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Excerpt from Oral History Interview with Blanche Scott, July 11, 1979. Interview H-0229. Southern Oral History Program Collection (#4007) See Entire Interview >>

Sources of Scott's work ethic

Scott describes the sources of her work ethic. Growing up with a grandmother who worked extremely hard and a mother who struggled to provide for her family despite an illness, Scott resolved to pull herself up out of poverty. Determined to "have something before [she] died," and inspired by her Christian faith, Scott set out to earn comfort through hard work.

Citing this Excerpt

Oral History Interview with Blanche Scott, July 11, 1979. Interview H-0229. Southern Oral History Program Collection (#4007) in the Southern Oral History Program Collection, Southern Historical Collection, Wilson Library, University of North Carolina at Chapel Hill.

Full Text of the Excerpt

You mentioned your grandmother and your mother and your father. Which of those individuals played a paramount part in your life?
My people, they didn't finish school. As I said, they were poor. They didn't finish school, and they had to work in tobacco. That's how I come in and know about tobacco was through them, by them working there. As far as they was able, they done what they could.
You said you always wanted to work and always wanted to be independent. Which of these three, or maybe all three made an impact on your life? Usually when you're growing up, the family plays such a tremendous role in instilling certain things in your life. Maybe it was your grandmother that had talked to you.
I looked at my grandmother would get up in the mornings. There used to be a whistle blow at 6:30. She got up one morning, and the 6:30 whistle was blowing, and she was late. She got up in a hurry, nervous and everything. She told me to get her a cup and put some molasses in that and a biscuit in a bucket. I fixed that and give it to her. She went running. I looked at her running, going to work. I thought about that. I wanted to be so when I growed up that maybe I wouldn't have to go out like that. But I did start—lot of times you have to start at things you don't want—you have to work on that till you can do better. I learnt from her going out like that in the morning because my mother would be home a lot of times sick. Sometimes mama would go to work and then she'd come back sick. She had some kind of palpitation at the heart. It made me want to when I grow up, I wanted to have something. I was going to work one morning, and I saw a schoolmate of mine. She was bringing her daddy to work in a car, beautiful car. He was a colored foreman at Liggett and Myers. I looked at her and I thought about myself. I wanted to have something one day, so I just didn't stop. I just kept on till I did get a chance. I used to worry, where in the world would I get a shop at, I didn't know. It was fixed so, when Mildred give her shop up, I kept that one. I looked at my grandmother and I wanted to do better than that as I grew up. I wanted to have something because my people, they didn't own their home. They didn't own anything, just poor people, but I wanted to have something before I died. But you got to have that ambition to do it. I went to graduation one Sunday, they had it at Mount Vernon church. That was the year that Thelma Hughes and Florence Roland, they finished. I looked at those children marching in—I was grown—I sit there and looked at them and deep down inside I was wanting to finish something. I even dreamed I was marching with a robe. When I did take this course, my dream come true because I was marching down Mount Vernon aisles with a grey robe on. That's where we had our graduating exercise—Mount Vernon church.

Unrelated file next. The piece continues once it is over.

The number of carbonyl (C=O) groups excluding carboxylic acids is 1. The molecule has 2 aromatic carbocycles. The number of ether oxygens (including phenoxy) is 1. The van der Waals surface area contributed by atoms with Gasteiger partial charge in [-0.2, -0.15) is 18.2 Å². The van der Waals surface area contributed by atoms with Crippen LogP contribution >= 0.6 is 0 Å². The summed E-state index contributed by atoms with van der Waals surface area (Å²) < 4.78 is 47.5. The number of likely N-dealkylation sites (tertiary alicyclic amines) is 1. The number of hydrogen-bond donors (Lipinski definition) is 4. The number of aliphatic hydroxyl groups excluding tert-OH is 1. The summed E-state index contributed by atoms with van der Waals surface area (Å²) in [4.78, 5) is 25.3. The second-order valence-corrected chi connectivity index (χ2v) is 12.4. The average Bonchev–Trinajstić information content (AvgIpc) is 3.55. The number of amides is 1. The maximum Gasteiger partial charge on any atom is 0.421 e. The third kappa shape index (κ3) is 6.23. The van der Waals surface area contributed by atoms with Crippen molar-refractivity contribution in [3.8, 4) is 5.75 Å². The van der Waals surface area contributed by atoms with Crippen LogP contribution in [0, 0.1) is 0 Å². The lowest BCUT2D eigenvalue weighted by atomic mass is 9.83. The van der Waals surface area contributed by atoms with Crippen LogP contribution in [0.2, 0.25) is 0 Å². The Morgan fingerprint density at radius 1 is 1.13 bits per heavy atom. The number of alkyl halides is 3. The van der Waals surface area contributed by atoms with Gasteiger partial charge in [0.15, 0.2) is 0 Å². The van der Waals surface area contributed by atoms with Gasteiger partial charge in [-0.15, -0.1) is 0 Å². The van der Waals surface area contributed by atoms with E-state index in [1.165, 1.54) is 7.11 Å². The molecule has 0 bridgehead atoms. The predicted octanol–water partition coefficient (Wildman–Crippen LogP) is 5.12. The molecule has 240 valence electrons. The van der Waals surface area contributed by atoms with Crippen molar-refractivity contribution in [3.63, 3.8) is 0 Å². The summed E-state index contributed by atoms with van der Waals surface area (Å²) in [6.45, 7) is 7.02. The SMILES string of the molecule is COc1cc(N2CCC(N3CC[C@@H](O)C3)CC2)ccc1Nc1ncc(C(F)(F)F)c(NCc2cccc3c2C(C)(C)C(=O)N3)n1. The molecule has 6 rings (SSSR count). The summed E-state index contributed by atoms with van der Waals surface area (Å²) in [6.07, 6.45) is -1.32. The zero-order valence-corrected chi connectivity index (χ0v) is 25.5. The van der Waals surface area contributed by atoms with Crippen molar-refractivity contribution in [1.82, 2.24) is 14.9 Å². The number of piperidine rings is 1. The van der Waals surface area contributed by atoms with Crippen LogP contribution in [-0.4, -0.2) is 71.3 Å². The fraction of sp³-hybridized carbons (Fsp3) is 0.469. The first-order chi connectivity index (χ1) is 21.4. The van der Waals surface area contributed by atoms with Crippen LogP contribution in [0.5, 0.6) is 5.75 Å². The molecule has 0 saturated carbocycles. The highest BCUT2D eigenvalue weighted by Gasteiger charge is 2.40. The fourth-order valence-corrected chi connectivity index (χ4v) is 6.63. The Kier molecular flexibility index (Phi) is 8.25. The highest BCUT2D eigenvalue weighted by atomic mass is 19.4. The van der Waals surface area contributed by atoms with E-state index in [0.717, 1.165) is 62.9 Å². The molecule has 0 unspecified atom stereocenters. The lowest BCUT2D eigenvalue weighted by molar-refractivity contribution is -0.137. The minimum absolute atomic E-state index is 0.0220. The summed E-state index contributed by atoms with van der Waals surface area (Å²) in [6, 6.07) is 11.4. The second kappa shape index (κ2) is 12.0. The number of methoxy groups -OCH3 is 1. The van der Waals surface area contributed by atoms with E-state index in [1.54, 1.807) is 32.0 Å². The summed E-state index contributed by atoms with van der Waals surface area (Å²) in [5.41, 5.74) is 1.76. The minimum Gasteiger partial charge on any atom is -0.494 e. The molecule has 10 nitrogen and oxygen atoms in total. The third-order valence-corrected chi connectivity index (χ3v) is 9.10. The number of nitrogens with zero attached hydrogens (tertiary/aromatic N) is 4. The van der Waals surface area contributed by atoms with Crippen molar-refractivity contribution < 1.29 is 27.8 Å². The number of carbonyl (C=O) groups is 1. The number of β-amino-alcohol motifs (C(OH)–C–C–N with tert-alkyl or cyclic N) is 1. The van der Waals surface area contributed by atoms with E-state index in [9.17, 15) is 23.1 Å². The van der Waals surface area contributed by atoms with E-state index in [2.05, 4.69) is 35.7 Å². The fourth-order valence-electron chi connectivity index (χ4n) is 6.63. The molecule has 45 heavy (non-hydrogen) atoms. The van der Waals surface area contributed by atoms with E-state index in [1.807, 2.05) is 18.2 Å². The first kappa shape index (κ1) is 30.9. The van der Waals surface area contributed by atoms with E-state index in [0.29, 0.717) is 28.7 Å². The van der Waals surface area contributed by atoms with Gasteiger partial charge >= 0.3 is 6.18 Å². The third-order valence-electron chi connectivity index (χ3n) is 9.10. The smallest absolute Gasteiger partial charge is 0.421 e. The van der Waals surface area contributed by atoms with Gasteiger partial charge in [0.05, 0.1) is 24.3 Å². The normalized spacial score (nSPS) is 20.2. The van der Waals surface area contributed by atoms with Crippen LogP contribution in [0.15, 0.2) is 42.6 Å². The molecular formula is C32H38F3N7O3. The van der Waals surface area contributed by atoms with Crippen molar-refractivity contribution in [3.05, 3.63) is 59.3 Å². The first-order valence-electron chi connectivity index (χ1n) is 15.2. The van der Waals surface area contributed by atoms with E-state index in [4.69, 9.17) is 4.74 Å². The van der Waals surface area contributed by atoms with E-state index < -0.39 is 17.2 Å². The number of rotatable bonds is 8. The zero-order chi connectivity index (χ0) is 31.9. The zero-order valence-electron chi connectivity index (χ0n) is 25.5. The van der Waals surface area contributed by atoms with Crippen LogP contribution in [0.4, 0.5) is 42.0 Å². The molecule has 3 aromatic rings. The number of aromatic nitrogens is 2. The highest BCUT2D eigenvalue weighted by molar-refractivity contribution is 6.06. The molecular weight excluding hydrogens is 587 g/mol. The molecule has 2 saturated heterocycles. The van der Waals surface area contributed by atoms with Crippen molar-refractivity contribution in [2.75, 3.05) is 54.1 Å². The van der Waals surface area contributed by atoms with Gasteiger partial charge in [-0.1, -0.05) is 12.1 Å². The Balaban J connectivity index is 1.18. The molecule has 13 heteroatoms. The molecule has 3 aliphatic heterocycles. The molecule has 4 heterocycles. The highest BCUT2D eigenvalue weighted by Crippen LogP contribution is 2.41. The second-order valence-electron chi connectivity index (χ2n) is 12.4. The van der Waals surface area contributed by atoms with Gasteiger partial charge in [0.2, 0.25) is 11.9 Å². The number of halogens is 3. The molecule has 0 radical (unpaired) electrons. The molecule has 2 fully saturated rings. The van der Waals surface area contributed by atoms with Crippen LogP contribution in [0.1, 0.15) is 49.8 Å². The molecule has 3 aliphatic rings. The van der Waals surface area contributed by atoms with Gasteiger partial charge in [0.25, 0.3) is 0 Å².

You seemed to be a very strong-willed and very determined…
Well, you have to. When you come up like I did, I just tell it like it is, we were poor people. I'm not rich now, but I got more than we had then. When you make it up in your mind that you going to do something worthwhile, then you going pull toward that and you're going pray for it too. The Lord made a way for me all the way through.